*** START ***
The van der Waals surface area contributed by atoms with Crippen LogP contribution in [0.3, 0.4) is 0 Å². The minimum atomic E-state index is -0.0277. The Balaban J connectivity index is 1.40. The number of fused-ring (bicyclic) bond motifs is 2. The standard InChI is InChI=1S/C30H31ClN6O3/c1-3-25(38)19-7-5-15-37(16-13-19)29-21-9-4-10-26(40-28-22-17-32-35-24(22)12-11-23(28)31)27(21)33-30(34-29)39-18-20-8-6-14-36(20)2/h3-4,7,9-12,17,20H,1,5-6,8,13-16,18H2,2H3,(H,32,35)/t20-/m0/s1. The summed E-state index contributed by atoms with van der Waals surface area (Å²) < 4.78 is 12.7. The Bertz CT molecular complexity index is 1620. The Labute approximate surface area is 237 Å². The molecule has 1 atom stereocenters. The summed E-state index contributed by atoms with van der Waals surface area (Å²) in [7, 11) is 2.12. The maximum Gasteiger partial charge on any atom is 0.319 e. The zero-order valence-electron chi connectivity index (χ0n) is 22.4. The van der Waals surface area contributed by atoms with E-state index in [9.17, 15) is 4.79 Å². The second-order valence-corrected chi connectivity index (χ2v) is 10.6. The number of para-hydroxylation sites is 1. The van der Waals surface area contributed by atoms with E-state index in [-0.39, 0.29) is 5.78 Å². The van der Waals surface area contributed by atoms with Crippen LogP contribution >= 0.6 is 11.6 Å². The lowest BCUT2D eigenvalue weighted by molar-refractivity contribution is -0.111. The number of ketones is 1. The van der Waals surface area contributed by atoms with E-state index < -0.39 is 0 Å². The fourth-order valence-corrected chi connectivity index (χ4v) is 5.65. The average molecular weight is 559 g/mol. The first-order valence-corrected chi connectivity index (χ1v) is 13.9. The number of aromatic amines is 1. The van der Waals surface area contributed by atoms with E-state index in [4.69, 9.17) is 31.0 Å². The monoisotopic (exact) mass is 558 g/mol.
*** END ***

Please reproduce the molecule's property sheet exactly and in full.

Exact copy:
The van der Waals surface area contributed by atoms with Crippen LogP contribution in [0.3, 0.4) is 0 Å². The minimum atomic E-state index is -0.0277. The Balaban J connectivity index is 1.40. The number of fused-ring (bicyclic) bond motifs is 2. The standard InChI is InChI=1S/C30H31ClN6O3/c1-3-25(38)19-7-5-15-37(16-13-19)29-21-9-4-10-26(40-28-22-17-32-35-24(22)12-11-23(28)31)27(21)33-30(34-29)39-18-20-8-6-14-36(20)2/h3-4,7,9-12,17,20H,1,5-6,8,13-16,18H2,2H3,(H,32,35)/t20-/m0/s1. The summed E-state index contributed by atoms with van der Waals surface area (Å²) < 4.78 is 12.7. The Bertz CT molecular complexity index is 1620. The Labute approximate surface area is 237 Å². The molecule has 1 atom stereocenters. The summed E-state index contributed by atoms with van der Waals surface area (Å²) in [7, 11) is 2.12. The maximum Gasteiger partial charge on any atom is 0.319 e. The zero-order valence-electron chi connectivity index (χ0n) is 22.4. The van der Waals surface area contributed by atoms with E-state index in [9.17, 15) is 4.79 Å². The second-order valence-corrected chi connectivity index (χ2v) is 10.6. The number of para-hydroxylation sites is 1. The van der Waals surface area contributed by atoms with E-state index in [-0.39, 0.29) is 5.78 Å². The van der Waals surface area contributed by atoms with Crippen LogP contribution >= 0.6 is 11.6 Å². The lowest BCUT2D eigenvalue weighted by molar-refractivity contribution is -0.111. The number of ketones is 1. The van der Waals surface area contributed by atoms with E-state index < -0.39 is 0 Å². The fourth-order valence-corrected chi connectivity index (χ4v) is 5.65. The average molecular weight is 559 g/mol. The first-order valence-corrected chi connectivity index (χ1v) is 13.9. The number of aromatic amines is 1. The van der Waals surface area contributed by atoms with E-state index in [4.69, 9.17) is 31.0 Å². The monoisotopic (exact) mass is 558 g/mol.